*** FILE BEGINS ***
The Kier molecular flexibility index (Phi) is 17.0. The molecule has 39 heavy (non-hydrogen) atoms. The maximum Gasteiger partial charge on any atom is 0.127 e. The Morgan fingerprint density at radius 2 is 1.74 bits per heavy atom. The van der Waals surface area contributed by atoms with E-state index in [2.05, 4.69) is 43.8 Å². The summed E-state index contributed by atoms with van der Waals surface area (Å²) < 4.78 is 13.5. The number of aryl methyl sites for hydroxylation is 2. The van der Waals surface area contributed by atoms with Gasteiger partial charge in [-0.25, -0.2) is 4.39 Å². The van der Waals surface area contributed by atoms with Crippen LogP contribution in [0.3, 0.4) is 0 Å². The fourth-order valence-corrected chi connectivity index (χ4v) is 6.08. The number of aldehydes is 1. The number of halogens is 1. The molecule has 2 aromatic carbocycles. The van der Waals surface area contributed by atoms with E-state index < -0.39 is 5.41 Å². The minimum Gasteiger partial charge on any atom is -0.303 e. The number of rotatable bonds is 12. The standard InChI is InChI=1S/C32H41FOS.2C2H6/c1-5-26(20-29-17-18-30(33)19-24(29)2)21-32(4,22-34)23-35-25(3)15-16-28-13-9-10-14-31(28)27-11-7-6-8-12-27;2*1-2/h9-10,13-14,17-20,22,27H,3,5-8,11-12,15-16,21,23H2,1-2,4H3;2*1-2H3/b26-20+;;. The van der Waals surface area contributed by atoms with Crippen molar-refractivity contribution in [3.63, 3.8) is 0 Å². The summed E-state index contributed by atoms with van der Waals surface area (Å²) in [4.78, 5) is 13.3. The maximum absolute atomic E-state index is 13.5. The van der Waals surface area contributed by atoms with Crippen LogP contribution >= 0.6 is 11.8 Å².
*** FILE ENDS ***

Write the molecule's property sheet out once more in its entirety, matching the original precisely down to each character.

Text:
The Kier molecular flexibility index (Phi) is 17.0. The molecule has 39 heavy (non-hydrogen) atoms. The maximum Gasteiger partial charge on any atom is 0.127 e. The Morgan fingerprint density at radius 2 is 1.74 bits per heavy atom. The van der Waals surface area contributed by atoms with E-state index in [2.05, 4.69) is 43.8 Å². The summed E-state index contributed by atoms with van der Waals surface area (Å²) < 4.78 is 13.5. The number of aryl methyl sites for hydroxylation is 2. The van der Waals surface area contributed by atoms with Gasteiger partial charge in [-0.25, -0.2) is 4.39 Å². The van der Waals surface area contributed by atoms with Crippen LogP contribution in [0.3, 0.4) is 0 Å². The fourth-order valence-corrected chi connectivity index (χ4v) is 6.08. The number of aldehydes is 1. The number of halogens is 1. The molecule has 2 aromatic carbocycles. The van der Waals surface area contributed by atoms with E-state index < -0.39 is 5.41 Å². The minimum Gasteiger partial charge on any atom is -0.303 e. The number of rotatable bonds is 12. The standard InChI is InChI=1S/C32H41FOS.2C2H6/c1-5-26(20-29-17-18-30(33)19-24(29)2)21-32(4,22-34)23-35-25(3)15-16-28-13-9-10-14-31(28)27-11-7-6-8-12-27;2*1-2/h9-10,13-14,17-20,22,27H,3,5-8,11-12,15-16,21,23H2,1-2,4H3;2*1-2H3/b26-20+;;. The van der Waals surface area contributed by atoms with Crippen molar-refractivity contribution in [3.63, 3.8) is 0 Å². The summed E-state index contributed by atoms with van der Waals surface area (Å²) in [4.78, 5) is 13.3. The maximum absolute atomic E-state index is 13.5. The van der Waals surface area contributed by atoms with Crippen LogP contribution >= 0.6 is 11.8 Å².